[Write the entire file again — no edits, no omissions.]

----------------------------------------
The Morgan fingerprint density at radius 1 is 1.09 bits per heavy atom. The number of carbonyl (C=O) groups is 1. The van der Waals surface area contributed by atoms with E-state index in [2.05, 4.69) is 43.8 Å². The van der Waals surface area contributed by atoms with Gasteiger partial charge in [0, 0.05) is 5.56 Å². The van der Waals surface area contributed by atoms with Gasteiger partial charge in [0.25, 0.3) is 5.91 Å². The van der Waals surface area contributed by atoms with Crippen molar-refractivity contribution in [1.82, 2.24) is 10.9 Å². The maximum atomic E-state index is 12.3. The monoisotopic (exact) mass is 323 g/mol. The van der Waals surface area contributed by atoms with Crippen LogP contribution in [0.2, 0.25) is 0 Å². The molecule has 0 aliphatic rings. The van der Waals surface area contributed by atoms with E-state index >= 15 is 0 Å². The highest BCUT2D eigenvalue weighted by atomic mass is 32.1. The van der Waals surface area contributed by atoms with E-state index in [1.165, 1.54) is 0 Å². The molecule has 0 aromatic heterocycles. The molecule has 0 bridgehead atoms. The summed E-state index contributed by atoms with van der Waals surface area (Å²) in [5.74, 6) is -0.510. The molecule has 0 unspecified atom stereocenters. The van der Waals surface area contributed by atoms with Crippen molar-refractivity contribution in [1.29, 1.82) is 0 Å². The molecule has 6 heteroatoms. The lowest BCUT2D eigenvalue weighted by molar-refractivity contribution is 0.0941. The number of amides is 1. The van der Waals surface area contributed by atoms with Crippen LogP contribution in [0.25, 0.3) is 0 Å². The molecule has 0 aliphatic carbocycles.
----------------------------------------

The Morgan fingerprint density at radius 1 is 1.09 bits per heavy atom. The number of carbonyl (C=O) groups is 1. The van der Waals surface area contributed by atoms with E-state index in [2.05, 4.69) is 43.8 Å². The van der Waals surface area contributed by atoms with Gasteiger partial charge in [0, 0.05) is 5.56 Å². The van der Waals surface area contributed by atoms with Gasteiger partial charge in [0.25, 0.3) is 5.91 Å². The van der Waals surface area contributed by atoms with Crippen molar-refractivity contribution in [1.82, 2.24) is 10.9 Å². The maximum atomic E-state index is 12.3. The monoisotopic (exact) mass is 323 g/mol. The van der Waals surface area contributed by atoms with Crippen LogP contribution in [0.2, 0.25) is 0 Å². The molecule has 0 aliphatic rings. The van der Waals surface area contributed by atoms with E-state index >= 15 is 0 Å². The highest BCUT2D eigenvalue weighted by atomic mass is 32.1. The van der Waals surface area contributed by atoms with E-state index in [1.165, 1.54) is 0 Å². The molecule has 0 aromatic heterocycles. The molecule has 0 bridgehead atoms. The summed E-state index contributed by atoms with van der Waals surface area (Å²) in [5.74, 6) is -0.510. The molecule has 0 unspecified atom stereocenters. The van der Waals surface area contributed by atoms with Crippen molar-refractivity contribution in [1.29, 1.82) is 0 Å². The molecule has 6 heteroatoms. The lowest BCUT2D eigenvalue weighted by molar-refractivity contribution is 0.0941. The number of amides is 1. The van der Waals surface area contributed by atoms with Crippen LogP contribution in [0.25, 0.3) is 0 Å². The molecule has 0 aliphatic carbocycles.